Buyer, Beware: How to Navigate the Carbon Offset Market

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Your company may be considering carbon offsets as part of your strategy to reach net-zero or even to take you to net-positive.

In the first blog of this three-part series, we explained carbon offsets and credits, why there are growing criticisms, and the reasons why companies may still be needing to use them. With growing attention to nature-based risk, there is an increasing interest in nature-based climate offsets. In this second blog, we address some of the issues around nature-based carbon offsets and provide some words of caution to help ensure that your good intentions genuinely contribute to positive, meaningful outcomes.

The trouble with offsets

Carbon offsets are controversial, and a key reason for this is that many projects have not sequestered or removed carbon to the extent that sellers have previously claimed.

Central to the effectiveness of offsetting is “additionality.” Carbon offsets work only if they trigger a carbon reduction that wouldn’t have happened otherwise. In other words, a project is only additional if there are fewer emissions in the atmosphere than there would have been had no offsetting activities taken place.1 So, for example, in the case of reforestation offsets, the offset purchase has to be the reason that trees are being planted or protected.

Unfortunately, numerous recent scandals point to a lack of transparency and integrity within the offsets market. In one investigation, a company was found to be offering payments for lands that had already been forested, and then taking credit for it.2 Another investigation found that offsetting schemes used by some of the world’s largest airlines were using a flawed and criticised accreditation system, and that the offsets these companies were buying to achieve “carbon-neutral flying” and “net-zero emissions” grossly exaggerated the threat of deforestation that had been averted.3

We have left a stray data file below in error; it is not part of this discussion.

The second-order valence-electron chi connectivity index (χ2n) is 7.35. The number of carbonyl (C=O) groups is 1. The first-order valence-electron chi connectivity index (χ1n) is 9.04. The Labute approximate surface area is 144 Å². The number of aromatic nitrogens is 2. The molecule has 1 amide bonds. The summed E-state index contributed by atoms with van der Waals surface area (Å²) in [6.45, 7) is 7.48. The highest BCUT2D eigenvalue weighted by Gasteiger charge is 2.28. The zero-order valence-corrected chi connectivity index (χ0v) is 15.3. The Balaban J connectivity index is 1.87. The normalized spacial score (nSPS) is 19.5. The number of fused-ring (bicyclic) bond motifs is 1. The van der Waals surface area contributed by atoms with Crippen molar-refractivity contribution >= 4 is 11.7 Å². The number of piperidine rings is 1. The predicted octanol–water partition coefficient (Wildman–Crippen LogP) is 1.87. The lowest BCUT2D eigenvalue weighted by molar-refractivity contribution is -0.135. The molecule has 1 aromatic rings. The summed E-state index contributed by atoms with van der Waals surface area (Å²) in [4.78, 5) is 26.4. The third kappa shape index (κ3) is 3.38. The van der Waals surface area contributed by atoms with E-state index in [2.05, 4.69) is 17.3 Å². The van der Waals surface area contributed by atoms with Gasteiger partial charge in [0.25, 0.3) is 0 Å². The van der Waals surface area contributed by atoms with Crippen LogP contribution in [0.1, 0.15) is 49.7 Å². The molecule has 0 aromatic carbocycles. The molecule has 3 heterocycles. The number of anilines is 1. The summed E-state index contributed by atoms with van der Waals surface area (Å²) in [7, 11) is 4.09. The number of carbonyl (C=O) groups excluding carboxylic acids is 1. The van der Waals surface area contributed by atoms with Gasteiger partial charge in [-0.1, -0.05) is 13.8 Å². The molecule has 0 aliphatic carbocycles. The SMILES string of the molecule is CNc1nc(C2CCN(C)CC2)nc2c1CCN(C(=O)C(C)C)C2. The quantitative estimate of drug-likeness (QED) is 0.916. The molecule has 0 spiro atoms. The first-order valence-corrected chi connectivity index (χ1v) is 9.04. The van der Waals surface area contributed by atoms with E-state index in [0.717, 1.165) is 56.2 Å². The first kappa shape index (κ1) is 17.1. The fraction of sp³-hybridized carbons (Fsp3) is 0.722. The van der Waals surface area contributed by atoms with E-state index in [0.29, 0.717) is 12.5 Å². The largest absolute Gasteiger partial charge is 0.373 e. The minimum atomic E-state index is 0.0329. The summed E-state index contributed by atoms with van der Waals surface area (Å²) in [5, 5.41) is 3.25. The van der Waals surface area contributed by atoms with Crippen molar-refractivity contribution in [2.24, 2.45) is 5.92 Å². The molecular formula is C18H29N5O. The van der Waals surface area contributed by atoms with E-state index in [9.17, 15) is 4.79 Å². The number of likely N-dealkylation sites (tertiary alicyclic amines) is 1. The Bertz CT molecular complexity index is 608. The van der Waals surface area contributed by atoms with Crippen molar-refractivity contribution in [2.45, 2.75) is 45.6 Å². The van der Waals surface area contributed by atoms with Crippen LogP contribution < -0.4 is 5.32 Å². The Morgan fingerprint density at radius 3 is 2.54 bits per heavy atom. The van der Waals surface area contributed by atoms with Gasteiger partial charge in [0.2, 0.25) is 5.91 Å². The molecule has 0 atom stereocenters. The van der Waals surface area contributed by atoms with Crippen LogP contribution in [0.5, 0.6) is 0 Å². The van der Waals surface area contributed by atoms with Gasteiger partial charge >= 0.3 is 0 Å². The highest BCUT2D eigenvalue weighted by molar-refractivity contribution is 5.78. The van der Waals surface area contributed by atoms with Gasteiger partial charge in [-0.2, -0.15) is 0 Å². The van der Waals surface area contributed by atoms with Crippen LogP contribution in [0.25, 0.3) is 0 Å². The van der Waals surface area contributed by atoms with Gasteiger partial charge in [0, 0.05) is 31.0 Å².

Beyond the matter of additionality, some of the other most common problems include:

1) Suspect and varied accreditation. Much of the uncertainty with offsets is rooted in the fact that no official, internationally recognised standard for carbon offset accounting exists (yet). Private certification programs use bespoke methods for measuring, certifying, and brokering offsets, and this can make it challenging to confirm and compare the credibility of offset projects.4 Research suggests that – as of 2021 - as much as 90% of offsets that have been verified by leading carbon offset certification programs have failed to offset as much as they claim; are not permanent; created damaging side effects for local communities or ecosystems; or resulted in some combination thereof.5

2) Flawed baseline accounting. The emissions reduction estimates for projects are routinely exaggerated, and often lack scientific credibility. For example, some offset programs have been criticized for glossing over the distinctions between different tree species and their respective capacity for sequestration.6 Even though the United Nations REDD+ forest conservation program accounts for 80% of global forest-based offsets, many standard-setters refuse to certify their offsets due to concerns over their accounting methods.7

3) A lack of permanence. To limit climate change, emissions need to be removed from the atmosphere forever, which means that any offsetting must be put back into the ground or otherwise sequestered in a way that won’t be reversed. Trees are therefore a particularly risky bet. For example, massive fires in California8 and Oregon9 reduced offset forests to cinders and ash, releasing carbon that companies had paid for and claimed in their disclosures. When it comes to forestry-related offsets, concerns are rising that they are temporary and highly contingent on ongoing care and maintenance.

4) Double-counting, where both the buyer and the jurisdiction of a credit claim it as a reduction. A purchaser must have exclusive and verifiable claim to their emissions reduction. COP26 introduced new safeguards to restrict the possibility of double-counting,10 but vigilance is the word.

5) Leakage, where environmental rules are circumvented so that protecting the land and sky in one area causes harm in unprotected areas. For example, countries or states that introduce a cap-and-trade scheme might see companies relocating to areas without a cap, or loggers may halt or forestall their tree-falling activities in offset lands and simply move their operations to adjacent lands.